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Indian Economy

Outward Remittance Trend

  • 25 May 2022
  • 6 min read

For Prelims: Liberalised Remittance Scheme, Remittance, RBI

For Mains: Significance of Liberalised Remittance Scheme

Why in News?

Total outward Remittances, under the RBI’s Liberalised Remittance Scheme, shot up to an all-time high of USD 19.61 billion in the year ended March 2022 as against USD 12.684 billion in March 2021.

  • Foreign exchange, including the US dollar and euro, taken out of the country by resident Indians has shot up by 54.60% during the fiscal year ending March 2022.

What are Remittances?

  • Remittances are usually understood as financial or in-kind transfers made by migrants to friends and relatives back in their communities of origin.
  • These are basically sum of two main components - Personal Transfers in cash or in kind between resident and non-resident households and Compensation of Employees, which refers to the income of workers who work in another country for a limited period of time.
  • Remittances help in stimulating economic development in recipient countries, but this can also make such countries over-reliant on them.

What is Outward Remittance?

  • Outward remittance is a transfer of funds in the form of foreign exchange by a person from India, to a beneficiary outside India (except for Nepal and Bhutan) for any bonafide purposes as permissible under Foreign Exchange Management Act (FEMA), 1999.

What is the Outward Remittance Trend?

  • Total Outward Remittances:
    • The total outward remittances were at an all-time high in FY22 as it made a strong comeback from the previous year’s tepid show because of the Disruptions led by Covid-19.
    • The comeback has been supported by Indian’s spending more on international travel and overseas education.
  • Segments of Outward Remittances:
    • International Travel: In FY22, international travel picked up, resulting in India's spending USD 6.91 billion on travel, which is more than double that was spent on travel in FY21.
      • In FY20, however, spends on travel by Indians was also almost $6.95 billion.
    • Overseas education: Overseas education is important segment that has seen healthy growth in FY22 as Indians remitted over USD 5.17 billion in the year.
      • This showed an increase of 35% from FY21, where Indians had remitted USD 3.83 billion.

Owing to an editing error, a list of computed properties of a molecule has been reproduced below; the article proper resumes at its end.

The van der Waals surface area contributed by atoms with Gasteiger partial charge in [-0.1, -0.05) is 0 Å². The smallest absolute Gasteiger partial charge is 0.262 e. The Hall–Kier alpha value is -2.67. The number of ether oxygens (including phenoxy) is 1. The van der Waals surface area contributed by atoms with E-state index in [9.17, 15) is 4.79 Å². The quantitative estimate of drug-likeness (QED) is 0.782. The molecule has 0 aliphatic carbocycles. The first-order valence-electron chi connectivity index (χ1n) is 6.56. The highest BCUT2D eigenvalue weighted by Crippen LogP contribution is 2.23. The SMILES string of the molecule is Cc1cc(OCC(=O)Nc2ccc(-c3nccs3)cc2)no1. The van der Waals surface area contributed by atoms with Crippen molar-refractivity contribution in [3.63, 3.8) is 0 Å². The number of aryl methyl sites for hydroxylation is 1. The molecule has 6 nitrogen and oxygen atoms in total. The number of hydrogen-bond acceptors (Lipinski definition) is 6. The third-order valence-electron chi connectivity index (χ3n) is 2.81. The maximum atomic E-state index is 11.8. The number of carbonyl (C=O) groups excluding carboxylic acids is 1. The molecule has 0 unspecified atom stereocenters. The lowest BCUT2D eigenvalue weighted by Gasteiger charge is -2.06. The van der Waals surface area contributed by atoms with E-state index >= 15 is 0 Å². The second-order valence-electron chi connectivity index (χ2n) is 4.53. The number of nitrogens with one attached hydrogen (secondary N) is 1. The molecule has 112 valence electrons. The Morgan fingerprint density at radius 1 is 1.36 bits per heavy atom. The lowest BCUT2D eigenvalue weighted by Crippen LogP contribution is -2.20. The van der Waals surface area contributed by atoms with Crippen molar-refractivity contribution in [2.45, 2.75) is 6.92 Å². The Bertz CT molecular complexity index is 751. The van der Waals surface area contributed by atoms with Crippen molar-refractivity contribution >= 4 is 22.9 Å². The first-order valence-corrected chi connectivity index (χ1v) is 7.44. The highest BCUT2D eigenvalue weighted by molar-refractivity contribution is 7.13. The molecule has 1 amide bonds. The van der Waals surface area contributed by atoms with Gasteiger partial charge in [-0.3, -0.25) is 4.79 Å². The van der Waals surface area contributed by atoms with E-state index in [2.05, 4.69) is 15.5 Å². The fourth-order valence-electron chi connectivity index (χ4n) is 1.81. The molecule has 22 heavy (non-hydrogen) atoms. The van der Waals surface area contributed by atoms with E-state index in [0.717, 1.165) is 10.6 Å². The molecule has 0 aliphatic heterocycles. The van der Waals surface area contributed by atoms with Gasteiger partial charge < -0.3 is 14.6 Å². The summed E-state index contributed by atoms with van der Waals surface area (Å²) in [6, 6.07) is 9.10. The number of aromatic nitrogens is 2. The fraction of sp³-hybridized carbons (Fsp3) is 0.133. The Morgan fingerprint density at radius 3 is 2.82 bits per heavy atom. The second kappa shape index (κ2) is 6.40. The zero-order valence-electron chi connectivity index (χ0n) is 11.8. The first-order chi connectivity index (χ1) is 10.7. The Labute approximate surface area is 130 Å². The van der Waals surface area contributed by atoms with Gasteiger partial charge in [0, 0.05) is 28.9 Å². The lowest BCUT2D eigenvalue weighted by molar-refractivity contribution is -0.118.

• In FY20, remittances for overseas education were nearly USD 5 billion.
    • Gifts: Indians remitted USD 2.34 billion as gifts in FY22, up 47.28% over FY21.
      • In FY20, Indians remitted about USD 1.91 billion as gifts under the LRS scheme.
  • Investments in overseas Equity and Debt:
    • Investments in overseas equity and debt by Indians also shot up to USD 746.5 million in FY22 as against USD 471.80 million in the previous year.

What is the Liberalised Remittance Scheme?

  • This is the scheme of the Reserve Bank of India, introduced in the year 2004.
  • Under the scheme, all resident individuals, including minors, are allowed to freely remit up to USD 2,50,000 per financial year (April – March) for any permissible current or capital account transaction or a combination of both.
  • The Scheme is not available to corporations, partnership firms, Hindu Undivided Family (HUF), Trusts etc.
  • Though there are no restrictions on the frequency of remittances under LRS, once a remittance is made for an amount up to USD 2,50,000 during the financial year, a resident individual would not be eligible to make any further remittances under this scheme.

What are Current and Capital Account Transactions?

  • Current Account Transactions: All transactions undertaken by a resident that do not alter his/her assets or liabilities, including contingent liabilities, outside India are current account transactions.
    • Example: payment in connection with foreign trade, expenses in connection with foreign travel, education etc.
  • Capital Account Transactions: It includes those transactions which are undertaken by a resident of India such that his/her assets or liabilities outside India are altered (either increased or decreased).
    • Example: investment in foreign securities, acquisition of immovable property outside India etc.

UPSC Civil Services Examination, Previous Year Questions

Q. Which of the following constitute Capital Account? (2013)

  1. Foreign Loans
  2. Foreign Direct Investment
  3. Private Remittances
  4. Portfolio Investment

Select the correct answer using the codes given below:

(a) 1, 2 and 3
(b) 1, 2 and 4
(c) 2, 3 and 4
(d) 1, 3 and 4

Ans: (b)

Exp:

  • Capital Account is one of two primary components of the balance of payments, the other being the Current Account. Whereas the Current Account reflects a nation’s net income, the Capital Account reflects the net change in ownership of national assets.
  • Capital Account includes:
    • Foreign Loans, hence, 1 is correct.
    • Foreign Direct Investment (FDI), hence, 2 is correct.
    • Portfolio Investment, hence, 4 is correct.
    • Other Investment,
    • Reserve Account.
  • Private Remittances come under the Current Account. Hence, 3 is not correct.
  • Therefore, option (b) is the correct answer

Source: IE

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